“What Did Jack Do?” offers the director’s signature style to a wider audience on Netflix.
On Jan. 20, a new short film by acclaimed director David Lynch was released on Netflix, taking audiences and fans of the unique director by surprise.
Lynch, famous for directing films such as “Blue Velvet,” “Twin Peaks: Fire Walk With Me” and “Mulholland Drive,” is seen by many as the most avant-garde filmmaker in Hollywood today. His films are known for being surreal, strange and sometimes funny. His new short film, titled “What Did Jack Do?,” is no exception.
The film is about 17 minutes long and shot entirely in black and white (same as Lynch’s first two films), with an excessively grainy sheen over the film stock, making it look visually like an old 1940s noir film in need of digital restoration. As strange as that may sound, it’s no match for the story.
Lynch acts in this short film himself, playing a police detective who interrogates a talking capuchin monkey at a train station, suspecting him of murder. Yes, you read that last sentence right. He’s interrogating a talking monkey, which speaks with a human mouth superimposed onto its face with CGI, with a wild head of furry hair that can be beaten only by Lynch’s wacky hairdo.
This monkey has to be the shiftiest monkey in all of cinema, as most of the short film is comprised of Detective Lynch asking “Jack” odd, seemingly non sequitur questions, while trying to get to the bottom of a crime of passion committed over a beautiful chicken. Meanwhile, Jack is waiting to board a train to skip town, and is not pleased at all with the detective’s probing questions.
Despite being petite with a cute face, this little fella is assertive and brash, cursing at the Detective’s accusations while morosely reminiscing about the lost loves of his sordid past. If it weren’t a monkey saying these things, I’d be tempted to take the whole thing seriously. And that’s what makes this short film work.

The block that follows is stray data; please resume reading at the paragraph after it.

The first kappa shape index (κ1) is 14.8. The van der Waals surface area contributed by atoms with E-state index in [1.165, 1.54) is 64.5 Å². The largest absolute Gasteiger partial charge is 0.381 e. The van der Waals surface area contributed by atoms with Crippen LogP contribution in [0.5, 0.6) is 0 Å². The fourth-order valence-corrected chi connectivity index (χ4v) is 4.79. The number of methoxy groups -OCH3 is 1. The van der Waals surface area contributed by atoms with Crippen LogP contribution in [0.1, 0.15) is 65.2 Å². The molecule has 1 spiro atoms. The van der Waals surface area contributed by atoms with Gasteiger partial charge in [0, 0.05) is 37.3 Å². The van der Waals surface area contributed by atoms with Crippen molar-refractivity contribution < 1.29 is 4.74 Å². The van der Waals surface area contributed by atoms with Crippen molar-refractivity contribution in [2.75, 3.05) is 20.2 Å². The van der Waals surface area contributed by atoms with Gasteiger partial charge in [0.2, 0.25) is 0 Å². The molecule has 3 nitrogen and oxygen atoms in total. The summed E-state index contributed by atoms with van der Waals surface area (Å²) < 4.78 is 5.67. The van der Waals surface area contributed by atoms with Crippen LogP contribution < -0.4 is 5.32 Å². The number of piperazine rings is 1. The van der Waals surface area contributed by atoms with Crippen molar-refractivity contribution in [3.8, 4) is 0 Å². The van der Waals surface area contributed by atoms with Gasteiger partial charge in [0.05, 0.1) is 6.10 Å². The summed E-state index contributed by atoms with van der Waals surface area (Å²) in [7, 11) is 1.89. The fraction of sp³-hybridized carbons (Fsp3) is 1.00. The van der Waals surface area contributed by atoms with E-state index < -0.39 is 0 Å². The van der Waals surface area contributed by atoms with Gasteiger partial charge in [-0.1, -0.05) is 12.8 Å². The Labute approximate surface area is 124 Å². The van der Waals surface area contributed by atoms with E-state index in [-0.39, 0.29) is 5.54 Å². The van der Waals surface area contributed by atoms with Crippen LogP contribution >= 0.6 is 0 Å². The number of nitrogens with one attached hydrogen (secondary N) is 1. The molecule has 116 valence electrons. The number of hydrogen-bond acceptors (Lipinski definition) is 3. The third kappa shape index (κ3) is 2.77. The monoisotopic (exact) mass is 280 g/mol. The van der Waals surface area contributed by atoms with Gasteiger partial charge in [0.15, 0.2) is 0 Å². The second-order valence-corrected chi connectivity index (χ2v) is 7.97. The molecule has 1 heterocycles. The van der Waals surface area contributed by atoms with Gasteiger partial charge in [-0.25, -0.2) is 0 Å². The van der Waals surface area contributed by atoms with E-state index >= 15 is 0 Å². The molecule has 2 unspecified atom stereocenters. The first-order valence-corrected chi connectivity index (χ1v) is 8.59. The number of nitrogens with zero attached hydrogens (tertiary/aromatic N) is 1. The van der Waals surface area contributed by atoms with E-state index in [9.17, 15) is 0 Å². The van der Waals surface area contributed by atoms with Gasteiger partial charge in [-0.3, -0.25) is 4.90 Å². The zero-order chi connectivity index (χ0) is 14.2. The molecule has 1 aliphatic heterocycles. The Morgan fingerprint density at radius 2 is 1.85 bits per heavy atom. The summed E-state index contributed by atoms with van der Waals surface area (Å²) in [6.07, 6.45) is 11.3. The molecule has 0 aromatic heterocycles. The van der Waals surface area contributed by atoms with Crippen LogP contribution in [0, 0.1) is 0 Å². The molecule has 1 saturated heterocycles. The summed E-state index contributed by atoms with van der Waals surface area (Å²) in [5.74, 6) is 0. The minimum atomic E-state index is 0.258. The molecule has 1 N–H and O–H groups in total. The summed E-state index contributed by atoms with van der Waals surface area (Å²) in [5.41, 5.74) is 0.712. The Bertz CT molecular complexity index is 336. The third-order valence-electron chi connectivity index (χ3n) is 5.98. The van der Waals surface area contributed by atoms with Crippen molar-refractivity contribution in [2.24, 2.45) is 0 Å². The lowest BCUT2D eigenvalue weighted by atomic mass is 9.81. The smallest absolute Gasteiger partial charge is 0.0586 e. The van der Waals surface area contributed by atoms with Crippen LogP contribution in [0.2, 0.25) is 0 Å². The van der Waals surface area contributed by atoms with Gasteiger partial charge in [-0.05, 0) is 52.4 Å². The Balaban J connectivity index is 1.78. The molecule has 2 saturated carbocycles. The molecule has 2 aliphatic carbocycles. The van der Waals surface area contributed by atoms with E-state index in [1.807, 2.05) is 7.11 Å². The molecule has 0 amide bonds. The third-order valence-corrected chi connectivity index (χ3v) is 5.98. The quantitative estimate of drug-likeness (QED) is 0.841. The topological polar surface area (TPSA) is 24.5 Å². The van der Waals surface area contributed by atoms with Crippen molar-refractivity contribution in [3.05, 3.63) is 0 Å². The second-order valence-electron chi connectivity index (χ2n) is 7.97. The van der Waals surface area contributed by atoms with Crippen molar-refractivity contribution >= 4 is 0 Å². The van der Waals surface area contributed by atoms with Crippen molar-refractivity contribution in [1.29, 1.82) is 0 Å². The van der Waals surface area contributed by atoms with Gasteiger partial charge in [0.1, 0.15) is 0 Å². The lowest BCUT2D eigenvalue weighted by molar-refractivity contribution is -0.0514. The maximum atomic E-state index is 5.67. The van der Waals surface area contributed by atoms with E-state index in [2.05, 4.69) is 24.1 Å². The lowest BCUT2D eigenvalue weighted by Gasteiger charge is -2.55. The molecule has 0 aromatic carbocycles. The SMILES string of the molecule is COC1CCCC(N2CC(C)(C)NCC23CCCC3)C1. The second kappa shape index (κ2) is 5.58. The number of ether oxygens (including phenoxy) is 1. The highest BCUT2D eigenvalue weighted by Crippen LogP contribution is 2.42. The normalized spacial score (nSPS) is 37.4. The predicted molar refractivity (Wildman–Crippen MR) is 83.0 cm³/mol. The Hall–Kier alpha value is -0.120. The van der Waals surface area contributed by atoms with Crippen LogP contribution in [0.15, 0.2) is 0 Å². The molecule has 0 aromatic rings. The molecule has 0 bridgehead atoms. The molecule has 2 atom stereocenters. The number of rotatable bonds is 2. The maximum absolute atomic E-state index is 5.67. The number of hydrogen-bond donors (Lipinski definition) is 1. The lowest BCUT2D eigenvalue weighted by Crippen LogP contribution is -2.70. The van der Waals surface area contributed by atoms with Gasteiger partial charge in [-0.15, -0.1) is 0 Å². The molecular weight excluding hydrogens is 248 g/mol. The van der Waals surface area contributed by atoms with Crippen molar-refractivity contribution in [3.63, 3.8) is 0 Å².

While the two mammals talk, the usual Lynch motifs play out in a spellbindingly strange fashion. A beautiful waitress (Lynch’s wife in real life) delivers a cup of fine, black coffee to the monkey, who doesn’t drink it. Conversation strands and topics are brought up and then seemingly abandoned moments later. A song and dance number is played at the end, in which the monkey confesses his love for the female chicken he possibly killed a man over. And all the while, Lynch sits in the foreground, blank faced, scrutinizing his (non-human) prey.
If all this sounds weird to you, then welcome to textbook David Lynch. If it sounds funny to you, you should hop on Netflix and give it a shot, because in many ways it seems like the director is attempting to replicate the magic of today’s absurd viral videos, only with a very retro visual aesthetic. If this sounds like something totally out of left field for the director, though, you might be surprised to know that this is not his first run in with the motif of talking animals.
Lynch directed a 40-minute short film called “Rabbits” back in 2002, which focused on a family of talking rabbits who are the subject of a sitcom with oddly timed laugh tracks. Furthermore, hardcore fans of Lynch will remember the iconic and scary scene in “Twin Peaks: Fire Walk With Me,” where a young kid (played by Lynch’s son Austin) puts on a clay mask, only to take it off moments later, his face replaced by that of a whispering monkey. And of course, Lynch directed “The Elephant Man.” Perhaps he should have titled this short film “The Monkey Man” while he was at it.
This is the first film David Lynch has released since “Inland Empire” in 2006, but strangely enough, “What Did Jack Do” was made four years ago, in 2016. What took so long for it to be released? In any case, it’s out now, on a streaming service that everybody and their mother has. And what better time to release it, with Lynch having just won his first Academy Award last year? Hopefully this odd short film is a sign of Lynch’s next big film project, which might also drop on Netflix.
Even if he isn’t working on anything big on the horizon, this Netflix film is just another reminder that talented directors like Lynch and Martin Scorcesse are catching on to the fact that streaming services are the best and easiest way to reach newer, wider audiences, so that their unique artistic decisions can continue to wow audiences.